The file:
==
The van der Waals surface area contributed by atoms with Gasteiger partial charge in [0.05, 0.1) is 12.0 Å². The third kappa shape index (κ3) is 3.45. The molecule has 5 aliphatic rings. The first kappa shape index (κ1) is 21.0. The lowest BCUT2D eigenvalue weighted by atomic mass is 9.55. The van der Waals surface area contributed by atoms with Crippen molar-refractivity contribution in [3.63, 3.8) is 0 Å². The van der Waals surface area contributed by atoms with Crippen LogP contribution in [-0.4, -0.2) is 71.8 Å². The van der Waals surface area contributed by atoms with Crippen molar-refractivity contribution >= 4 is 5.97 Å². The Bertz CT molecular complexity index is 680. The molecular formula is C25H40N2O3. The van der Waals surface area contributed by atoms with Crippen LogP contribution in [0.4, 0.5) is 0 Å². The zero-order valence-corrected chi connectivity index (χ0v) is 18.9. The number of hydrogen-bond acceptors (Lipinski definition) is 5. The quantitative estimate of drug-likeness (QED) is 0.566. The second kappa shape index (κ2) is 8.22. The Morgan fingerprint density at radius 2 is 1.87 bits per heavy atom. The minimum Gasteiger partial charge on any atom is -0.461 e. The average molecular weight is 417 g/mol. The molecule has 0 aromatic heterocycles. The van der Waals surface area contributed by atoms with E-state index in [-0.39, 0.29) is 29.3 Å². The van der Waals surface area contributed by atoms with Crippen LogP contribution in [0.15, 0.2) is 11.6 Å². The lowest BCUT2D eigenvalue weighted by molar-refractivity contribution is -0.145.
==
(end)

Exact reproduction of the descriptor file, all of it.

The van der Waals surface area contributed by atoms with Gasteiger partial charge in [0.05, 0.1) is 12.0 Å². The third kappa shape index (κ3) is 3.45. The molecule has 5 aliphatic rings. The first kappa shape index (κ1) is 21.0. The lowest BCUT2D eigenvalue weighted by atomic mass is 9.55. The van der Waals surface area contributed by atoms with Crippen molar-refractivity contribution in [3.63, 3.8) is 0 Å². The van der Waals surface area contributed by atoms with Crippen LogP contribution in [-0.4, -0.2) is 71.8 Å². The van der Waals surface area contributed by atoms with Crippen molar-refractivity contribution >= 4 is 5.97 Å². The Bertz CT molecular complexity index is 680. The molecular formula is C25H40N2O3. The van der Waals surface area contributed by atoms with Crippen LogP contribution in [0.4, 0.5) is 0 Å². The zero-order valence-corrected chi connectivity index (χ0v) is 18.9. The number of hydrogen-bond acceptors (Lipinski definition) is 5. The quantitative estimate of drug-likeness (QED) is 0.566. The second kappa shape index (κ2) is 8.22. The Morgan fingerprint density at radius 2 is 1.87 bits per heavy atom. The minimum Gasteiger partial charge on any atom is -0.461 e. The average molecular weight is 417 g/mol. The molecule has 0 aromatic heterocycles. The van der Waals surface area contributed by atoms with E-state index in [-0.39, 0.29) is 29.3 Å². The van der Waals surface area contributed by atoms with Crippen LogP contribution in [0.15, 0.2) is 11.6 Å². The lowest BCUT2D eigenvalue weighted by molar-refractivity contribution is -0.145.